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Firestop Materials Attack Sprinkler Pipes!

By Kyle Pineo, Esq.
Published: December 2020

We sometimes find irony in our construction defect cases. Here's one: building products intended to increase safety turn out to be incompatible, leading to safety failures!

One such issue involves chlorinated polyvinyl chloride (CPVC) fire sprinkler piping and incompatible firestopping sealants installed around the piping. Incompatible sealants in contact with the CPVC can cause systemic cracking which will ultimately lead to leaks. In condominium buildings, this defect has resulted in costs of repair approaching several million dollars.


CPVC is an upgraded form of the classic PVC pipe. The material is more flexible and can withstand temperatures higher than standard PVC. Because it can withstand higher temperatures, CPVC is commonly used in fire sprinkler systems. Because fire sprinkler systems pass through penetrations in walls, CPVC pipes may be installed in contact with firestopping products incompatible with the CPVC.


Firestopping seals openings in buildings through which fire and smoke could pass in a fire. A fire sprinkler pipe may pass through a wall from a common area hallway to a unit interior. When the pipe is installed through the wall, there is a gap between the wall and the outside edge of the pipe. If this gap is left unsealed, fire and smoke may pass through the gap, and quickly spread the fire throughout the building. If the gap is properly sealed with firestopping, then the fire and smoke cannot pass through the opening. Firestopping is a code requirement that increases the safety of a building in the event of a fire.


In our construction defect practice, we have discovered situations where incompatible materials – which were intended as a safety measure – created a different safety problem. Incompatible firestopping sealants applied around CPVC cause a chemical reaction in the CPVC that can lead to cracks and leaks, such as in the picture above. Where CPVC fire sprinkler pipe passes through a unit wall, a firestopping product is applied between the sprinkler pipe and the adjacent wall. The firestopping seals the gap like a flexible piece of tape, so it is applied directly around the CPVC pipe. If the firestopping material is chemically incompatible with the CPVC pipe, it will damage the structural integrity of the CPVC by creating an array of microcracks that eventually cause leaks. Fire sprinkler systems are pressurized and small cracks can become big cracks under pressure, leading to leaks or a burst pipe. Multiple cracks compound the problem.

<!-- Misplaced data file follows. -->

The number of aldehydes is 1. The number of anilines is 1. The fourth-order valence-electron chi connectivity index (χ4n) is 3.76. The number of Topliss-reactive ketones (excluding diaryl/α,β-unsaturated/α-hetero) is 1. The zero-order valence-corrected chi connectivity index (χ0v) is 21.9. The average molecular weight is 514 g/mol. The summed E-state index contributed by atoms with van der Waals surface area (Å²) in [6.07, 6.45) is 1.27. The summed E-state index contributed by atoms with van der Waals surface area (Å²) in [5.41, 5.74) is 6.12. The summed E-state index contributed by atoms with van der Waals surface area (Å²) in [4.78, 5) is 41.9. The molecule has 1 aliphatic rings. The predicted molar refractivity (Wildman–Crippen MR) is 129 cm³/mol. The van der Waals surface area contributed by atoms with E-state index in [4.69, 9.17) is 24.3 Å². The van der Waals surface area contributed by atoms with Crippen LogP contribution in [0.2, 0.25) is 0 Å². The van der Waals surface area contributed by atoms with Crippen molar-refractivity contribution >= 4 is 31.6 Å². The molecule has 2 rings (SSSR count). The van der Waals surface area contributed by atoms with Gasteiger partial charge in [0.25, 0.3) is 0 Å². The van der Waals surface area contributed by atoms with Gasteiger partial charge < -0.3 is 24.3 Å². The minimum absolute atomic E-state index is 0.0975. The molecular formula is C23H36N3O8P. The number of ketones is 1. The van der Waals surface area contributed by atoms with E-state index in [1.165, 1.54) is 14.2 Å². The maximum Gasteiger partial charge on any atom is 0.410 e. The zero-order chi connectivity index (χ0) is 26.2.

CPVC manufacturers publish lists of products, including firestopping sealants, that are incompatible with their CPVC products. Builders are generally required to verify that all products in contact with CPVC are compatible, but because many sealants look the same, the builder or its subcontractor may use sealants that are incompatible with CPVC. If the incompatible products are installed throughout the CPVC system, the risk of a systemic failure increases.

What to Do

Repairing plumbing where incompatibility has damaged the pipe can become very expensive. Sometimes, sections of CPVC must be replaced and new firestopping installed at every unit wall penetration. In high-rise projects or projects with hundreds of units, the repair can run in the millions.

And there is another problem. The damage to the fire sprinkler piping may not be revealed for many years—sometimes long after the time limitation on claims against a developer or contractor have expired. Early inspection for incompatible materials is the best way to determine if a future problem exists.

If your association has a CPVC piping system for fire sprinklers or potable water, the pipes probably pass through unit walls and are sealed with firestopping. We recommend that the association inspect the pipe penetration to verify if firestopping or another sealant is in contact with the CPVC pipe. The sealant can be tested at a lab to determine whether it is incompatible with CPVC. If the building is less than ten years old, there may still be time to assert a claim.

The attorneys at Berding | Weil are experienced in investigating CPVC and sealant incompatibility and, if the project is still new enough, pursuing developer claims. Please contact us if you see this issue, and we can assist in identifying experts who can determine if a future problem exists. Some caution now will insure that safety products at your development do not become future safety threats.

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